Adobe XD working file with Glint's UI Kit for web.

Along with the UI team, we created a component prioritization checklist to identify and prioritize which components we would work on first and make sure all the changes we were planning to make worked well in both products. I led the creation of all of these new components in Adobe XD that included: Icons, color palette, forms and buttons, typography styles, along with many other components. Besides making sure these components and colors were accessible, we redefined Glint's design principles to reflect our latest thinking.

Glint's UI Kit served as a solid starting point to define each component and help with the effort of unifying both products. Below you can see a couple of the components.

Glint UI kit
A couple of sections from Glint's UI Kit.

From there, we worked with the UI team to translate and implement these new components into the new style guide. With this new UI Kit we made a good progress, enhanced cross-team collaboration and brought consistency to the current user experience. It brought parity between code and design file components and gave the design team more space to explore since we did not have to reinvent the wheel. There is still a lot of work to be done, but we are closer to create a robust Glint design system.

Click on the image to see a glimpse of Glint's new style guide and UI component library. A step closer to a design system.

In parallel with this project, I also got a chance to work on the Android app. I recreated all of the Android app in Adobe XD and partnered with the Android developer to create a basic component library that provided guidance and consistency to the Android experience.

Android App's component library.
Prototype made in Adobe XD showing the Goals tab.
Some of the Android App screens.


Unified Login

The goal of this initiative was to create a simpler, more secure login experience that allowed users to login to Glint regardless of their method (SSO or Password), activation status (activated or unactivated) or product being accessed. This solution had to also support Glint internal teams to easily access demo clients securely and with minimal friction.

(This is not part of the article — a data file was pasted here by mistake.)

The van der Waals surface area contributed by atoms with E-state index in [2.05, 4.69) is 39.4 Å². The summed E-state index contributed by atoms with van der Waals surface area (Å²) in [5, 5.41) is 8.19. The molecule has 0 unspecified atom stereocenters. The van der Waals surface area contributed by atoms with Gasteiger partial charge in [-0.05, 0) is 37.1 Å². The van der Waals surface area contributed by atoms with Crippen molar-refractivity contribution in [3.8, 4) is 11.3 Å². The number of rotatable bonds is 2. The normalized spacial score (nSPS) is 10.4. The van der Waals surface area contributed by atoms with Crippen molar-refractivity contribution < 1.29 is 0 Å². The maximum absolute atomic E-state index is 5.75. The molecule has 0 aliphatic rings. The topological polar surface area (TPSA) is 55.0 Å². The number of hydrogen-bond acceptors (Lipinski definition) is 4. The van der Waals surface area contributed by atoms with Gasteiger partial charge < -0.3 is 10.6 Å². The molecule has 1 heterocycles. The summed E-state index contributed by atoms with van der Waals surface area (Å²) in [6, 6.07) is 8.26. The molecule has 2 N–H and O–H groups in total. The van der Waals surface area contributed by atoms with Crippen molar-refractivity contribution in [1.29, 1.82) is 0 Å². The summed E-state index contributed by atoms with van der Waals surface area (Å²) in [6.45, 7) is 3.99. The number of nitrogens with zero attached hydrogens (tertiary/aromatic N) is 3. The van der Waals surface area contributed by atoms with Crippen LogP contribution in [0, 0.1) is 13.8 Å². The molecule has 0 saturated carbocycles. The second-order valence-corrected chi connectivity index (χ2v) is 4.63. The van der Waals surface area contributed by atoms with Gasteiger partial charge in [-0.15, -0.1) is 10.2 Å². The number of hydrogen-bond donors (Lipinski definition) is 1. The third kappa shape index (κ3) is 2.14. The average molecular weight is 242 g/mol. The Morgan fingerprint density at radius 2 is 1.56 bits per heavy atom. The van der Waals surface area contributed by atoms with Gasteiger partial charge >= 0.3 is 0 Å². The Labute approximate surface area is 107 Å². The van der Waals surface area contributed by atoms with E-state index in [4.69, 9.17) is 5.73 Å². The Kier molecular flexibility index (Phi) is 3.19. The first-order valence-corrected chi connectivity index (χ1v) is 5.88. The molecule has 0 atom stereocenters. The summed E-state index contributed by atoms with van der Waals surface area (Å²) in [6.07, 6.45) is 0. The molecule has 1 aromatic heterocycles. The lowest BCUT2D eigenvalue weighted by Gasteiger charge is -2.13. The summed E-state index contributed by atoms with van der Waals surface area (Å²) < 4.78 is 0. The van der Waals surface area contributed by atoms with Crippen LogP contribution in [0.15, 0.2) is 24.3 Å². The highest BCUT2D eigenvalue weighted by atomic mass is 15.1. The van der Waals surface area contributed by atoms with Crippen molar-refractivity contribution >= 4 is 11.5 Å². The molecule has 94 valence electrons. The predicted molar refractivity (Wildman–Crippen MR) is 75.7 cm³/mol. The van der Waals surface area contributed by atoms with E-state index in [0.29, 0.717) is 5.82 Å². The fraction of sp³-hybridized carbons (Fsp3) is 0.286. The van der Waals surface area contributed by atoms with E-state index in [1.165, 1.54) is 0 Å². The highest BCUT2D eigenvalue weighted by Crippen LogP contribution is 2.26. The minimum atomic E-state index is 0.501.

Glint's previous login page.

We began by speaking to members of different teams, including Customer Success (CS), to get an idea of what were the current client needs and frustrations. We found that there was no easy-to-find login page that worked for all of our users. We then met with engineering to find out the current limitations and constraints of the current login experience. After working with the Product Manager on establishing the problem and use cases to solve for, we created an IA diagram that could help us understand the flow and entry points. We shared it with other teams to get their feedback which included: Engineering, IT, CS and others. After a few revisions, we got the ok from all stakeholders to use the proposed solution.

I did a bit of competitive research, analyzing different login methods, page structures and design patterns among different products. From our initial conversations with the team, we all agreed that the page had to look clean and minimalistic. I then began the exploratory phase, designing different low-fi concepts and collaborating with the PM. One of the concepts included the screen divided into two columns with space to promote product features, events or new releases.

Here are a couple of low-fi explorations.

After a couple of design reviews, revisions and iterations, we converged in two potential concepts. I ran some usability tests, both in-house and with clients, to make sure the interactions worked and uncover any resolvable issues early in the process. I also worked on simplifying the set of activation, validation and confirmation email notifications that served as entry points to Glint's products. We worked with the Marketing and Customer Success (CS) teams to come up with a strategy to help transition existing users to the new login experience.

Glint's new login page.
Final screens on desktop and mobile.

At the end we designed a solution that was not only much simpler and cleaner, but secure for all users. This new experience made it easy for both clients and internal teams to access Glint regardless of the authentication methods, activation status or entry points. We are still in the process of implementing this new experience, but as we plan the release, we are keeping in mind a couple of questions we want answered to measure success.


Unified Navigation

The goal was to create an integrated L1 navigation bar that would unify both Engage and Perform in a seamless way and allow users to locate specific features and content. The plan was to rearrange some of the pages, change the position of key elements and improve the overall UI. The new tabs would provide a clear visual indication of what content can be found on each page and would clearly place the current location in context by highlighting it with an underline. Below you can see the previous navigation bars for each product.

Previous Engage and Perform navigation bars.